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Interpersonal Relationships.

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29th March 2004 Interpersonal Relationships Qa) Describe the research studies relating to Interpersonal attraction (12) Psychologists as reasons why one individual is attracted to another have listed a number of factors. Surprisingly proximity is cited as a major component in the development of relationships. Festinger et al found in a study of married graduate students, that close friends who lived in the same building were twice as likely to be living on the same floor as living on another. All the graduate students had been assigned their housing randomly therefore this suggests that the frequency of meetings between individuals has a big effect on the relationship. Bossard study of marriages in Philidelphia supported this theory. He found that out of 5000 marriage licenses there was a clear tendency for the couples to love close together. The matching hypothesis suggests that people be attracted to those who match them in terms of intelligence and good looks. A follow up study to Walster et al's original 'computer dance' supported the matching hypothesis. In this experiment students were invited to a college dance where they would be set up with other students at random. ...read more.


Not only does this have ethical repercussions of how the participant will feel being judged on their looks but it is also unreliable as everyone has different opinions on what is and what isn't attractive. Therefore who is to say that the four independent judges in Walster and Walster's studies have the same opinions of everyone else? Qc) Discuss psychological research into 'elecronic friendships/relationships (24) A new medium of communication has exploded into our lives, the Internet. Used for everything from gambling to business deals, the most interesting area for psychologists is the rise in interpersonal relationships formed and developed over the Internet. For many that conduct these 'Cyberaffairs' Internet dating is just as valid and meaningful as relationships based on face-to-face interaction. Hultin (1993) found that like in real life individuals seek people with similar characteristics as themselves, to engage in small talk over the Internet. However if they find that there are significant differences in attitudes and interests then they are likely to cease communication. McKenna and Yael (1999) supported the view that to those based in an Internet based relationship feel that it is as intimate as a 'traditional' one. However McKenna and Yael suggested that Internet relationships form more easily and develop quicker than 'normal' relationships. ...read more.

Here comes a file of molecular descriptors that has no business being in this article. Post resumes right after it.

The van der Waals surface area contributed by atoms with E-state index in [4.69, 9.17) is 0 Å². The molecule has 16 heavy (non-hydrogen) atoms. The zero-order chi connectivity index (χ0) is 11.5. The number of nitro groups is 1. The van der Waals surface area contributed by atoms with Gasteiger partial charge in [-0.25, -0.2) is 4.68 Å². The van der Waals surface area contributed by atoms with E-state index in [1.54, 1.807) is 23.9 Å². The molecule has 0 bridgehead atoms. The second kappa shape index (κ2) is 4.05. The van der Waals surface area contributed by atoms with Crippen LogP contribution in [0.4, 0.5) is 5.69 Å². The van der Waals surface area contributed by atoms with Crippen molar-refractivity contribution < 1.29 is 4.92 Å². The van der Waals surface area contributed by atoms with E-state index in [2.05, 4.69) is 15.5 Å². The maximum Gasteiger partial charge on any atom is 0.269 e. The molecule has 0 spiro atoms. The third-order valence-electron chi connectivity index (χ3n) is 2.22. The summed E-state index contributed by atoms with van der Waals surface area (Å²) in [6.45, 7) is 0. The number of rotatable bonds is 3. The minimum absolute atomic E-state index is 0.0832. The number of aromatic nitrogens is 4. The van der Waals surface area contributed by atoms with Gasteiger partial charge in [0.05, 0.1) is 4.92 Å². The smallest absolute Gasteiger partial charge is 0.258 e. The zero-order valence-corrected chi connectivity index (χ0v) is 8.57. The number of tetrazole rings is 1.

and IALIAF (I ain't laughing it ain't funny). When assessing Internet relationships and its future as a method of meeting people it is important to remember that the constraints that Internet dating may intern exist with other means of communication as well. The telephone and postal service have long been used as modes of starting and maintaining sexual relationships and friendships. Consequently it is likely that with the Internet the positives will out weigh the negatives and continue to be used by millions around the world. Walster et al tested this hypothesis by inviting students to a dance. When the students arrived to sign up for the dance four independent judges marked them on their physical appearance as a measure of social desirability. The students were then asked to fill out a questionnaire, two days later the dance was held and students were randomly paired together. During the dance students were required to fill out another questionnaire on the dance and their date. The results showed the less attractive students liked the more physically attractive students more, this study therefore contradicts the matching hypothesis. Physical attractiveness was found to be by far the most important indicator of whether the students would meet up again, overshadowing personality and intelligence. ...read more.

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